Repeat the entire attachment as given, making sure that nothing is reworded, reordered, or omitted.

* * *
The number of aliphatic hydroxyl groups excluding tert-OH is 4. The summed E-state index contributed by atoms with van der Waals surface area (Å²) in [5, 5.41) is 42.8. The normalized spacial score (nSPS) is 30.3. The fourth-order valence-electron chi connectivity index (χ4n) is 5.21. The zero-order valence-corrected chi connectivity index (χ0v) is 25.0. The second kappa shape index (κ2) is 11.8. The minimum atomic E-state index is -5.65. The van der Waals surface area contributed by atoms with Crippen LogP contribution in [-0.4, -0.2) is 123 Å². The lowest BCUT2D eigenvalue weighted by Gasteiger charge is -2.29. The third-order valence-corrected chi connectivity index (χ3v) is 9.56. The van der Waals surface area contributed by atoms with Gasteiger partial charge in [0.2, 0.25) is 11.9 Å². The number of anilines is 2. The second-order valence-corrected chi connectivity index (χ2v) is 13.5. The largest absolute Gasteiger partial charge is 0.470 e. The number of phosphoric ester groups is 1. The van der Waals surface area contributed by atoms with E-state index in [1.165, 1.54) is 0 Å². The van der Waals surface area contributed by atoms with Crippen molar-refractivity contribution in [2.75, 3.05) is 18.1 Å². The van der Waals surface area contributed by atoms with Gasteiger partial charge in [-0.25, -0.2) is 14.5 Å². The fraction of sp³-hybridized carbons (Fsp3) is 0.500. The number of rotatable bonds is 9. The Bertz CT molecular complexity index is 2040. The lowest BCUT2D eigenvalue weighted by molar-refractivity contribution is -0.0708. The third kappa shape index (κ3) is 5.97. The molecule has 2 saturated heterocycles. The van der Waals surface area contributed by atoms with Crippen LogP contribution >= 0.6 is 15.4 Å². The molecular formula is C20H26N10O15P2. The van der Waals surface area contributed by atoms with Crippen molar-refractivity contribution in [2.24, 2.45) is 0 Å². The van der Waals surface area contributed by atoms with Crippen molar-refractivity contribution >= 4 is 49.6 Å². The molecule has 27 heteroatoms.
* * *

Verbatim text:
The number of aliphatic hydroxyl groups excluding tert-OH is 4. The summed E-state index contributed by atoms with van der Waals surface area (Å²) in [5, 5.41) is 42.8. The normalized spacial score (nSPS) is 30.3. The fourth-order valence-electron chi connectivity index (χ4n) is 5.21. The zero-order valence-corrected chi connectivity index (χ0v) is 25.0. The second kappa shape index (κ2) is 11.8. The minimum atomic E-state index is -5.65. The van der Waals surface area contributed by atoms with Crippen LogP contribution in [-0.4, -0.2) is 123 Å². The lowest BCUT2D eigenvalue weighted by Gasteiger charge is -2.29. The third-order valence-corrected chi connectivity index (χ3v) is 9.56. The van der Waals surface area contributed by atoms with Gasteiger partial charge in [0.2, 0.25) is 11.9 Å². The number of anilines is 2. The second-order valence-corrected chi connectivity index (χ2v) is 13.5. The largest absolute Gasteiger partial charge is 0.470 e. The number of phosphoric ester groups is 1. The van der Waals surface area contributed by atoms with E-state index in [1.165, 1.54) is 0 Å². The van der Waals surface area contributed by atoms with Crippen molar-refractivity contribution in [2.75, 3.05) is 18.1 Å². The van der Waals surface area contributed by atoms with Gasteiger partial charge in [-0.25, -0.2) is 14.5 Å². The fraction of sp³-hybridized carbons (Fsp3) is 0.500. The number of rotatable bonds is 9. The Bertz CT molecular complexity index is 2040. The lowest BCUT2D eigenvalue weighted by molar-refractivity contribution is -0.0708. The third kappa shape index (κ3) is 5.97. The molecule has 2 saturated heterocycles. The van der Waals surface area contributed by atoms with Crippen LogP contribution >= 0.6 is 15.4 Å². The molecular formula is C20H26N10O15P2. The van der Waals surface area contributed by atoms with Crippen molar-refractivity contribution in [2.24, 2.45) is 0 Å². The van der Waals surface area contributed by atoms with Crippen molar-refractivity contribution >= 4 is 49.6 Å². The molecule has 27 heteroatoms.